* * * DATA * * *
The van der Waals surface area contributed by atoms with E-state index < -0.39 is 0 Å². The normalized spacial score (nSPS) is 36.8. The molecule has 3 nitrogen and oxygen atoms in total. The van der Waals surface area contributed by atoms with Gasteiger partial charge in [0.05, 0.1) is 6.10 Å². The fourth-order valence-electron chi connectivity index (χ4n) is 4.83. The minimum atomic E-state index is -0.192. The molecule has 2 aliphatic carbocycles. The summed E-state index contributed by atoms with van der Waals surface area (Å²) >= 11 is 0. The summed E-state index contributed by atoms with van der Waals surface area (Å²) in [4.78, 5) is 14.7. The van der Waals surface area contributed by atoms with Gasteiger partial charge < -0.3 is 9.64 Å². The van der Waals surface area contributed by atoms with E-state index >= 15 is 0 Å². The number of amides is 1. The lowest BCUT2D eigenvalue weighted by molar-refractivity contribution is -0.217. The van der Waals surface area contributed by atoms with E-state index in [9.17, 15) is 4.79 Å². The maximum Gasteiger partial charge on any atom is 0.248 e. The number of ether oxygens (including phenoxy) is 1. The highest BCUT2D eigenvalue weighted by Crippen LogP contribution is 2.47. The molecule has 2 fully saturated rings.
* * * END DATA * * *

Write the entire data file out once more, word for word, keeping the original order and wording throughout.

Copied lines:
The van der Waals surface area contributed by atoms with E-state index < -0.39 is 0 Å². The normalized spacial score (nSPS) is 36.8. The molecule has 3 nitrogen and oxygen atoms in total. The van der Waals surface area contributed by atoms with Gasteiger partial charge in [0.05, 0.1) is 6.10 Å². The fourth-order valence-electron chi connectivity index (χ4n) is 4.83. The minimum atomic E-state index is -0.192. The molecule has 2 aliphatic carbocycles. The summed E-state index contributed by atoms with van der Waals surface area (Å²) >= 11 is 0. The summed E-state index contributed by atoms with van der Waals surface area (Å²) in [4.78, 5) is 14.7. The van der Waals surface area contributed by atoms with Gasteiger partial charge < -0.3 is 9.64 Å². The van der Waals surface area contributed by atoms with E-state index >= 15 is 0 Å². The number of amides is 1. The lowest BCUT2D eigenvalue weighted by molar-refractivity contribution is -0.217. The van der Waals surface area contributed by atoms with E-state index in [9.17, 15) is 4.79 Å². The maximum Gasteiger partial charge on any atom is 0.248 e. The number of ether oxygens (including phenoxy) is 1. The highest BCUT2D eigenvalue weighted by Crippen LogP contribution is 2.47. The molecule has 2 fully saturated rings.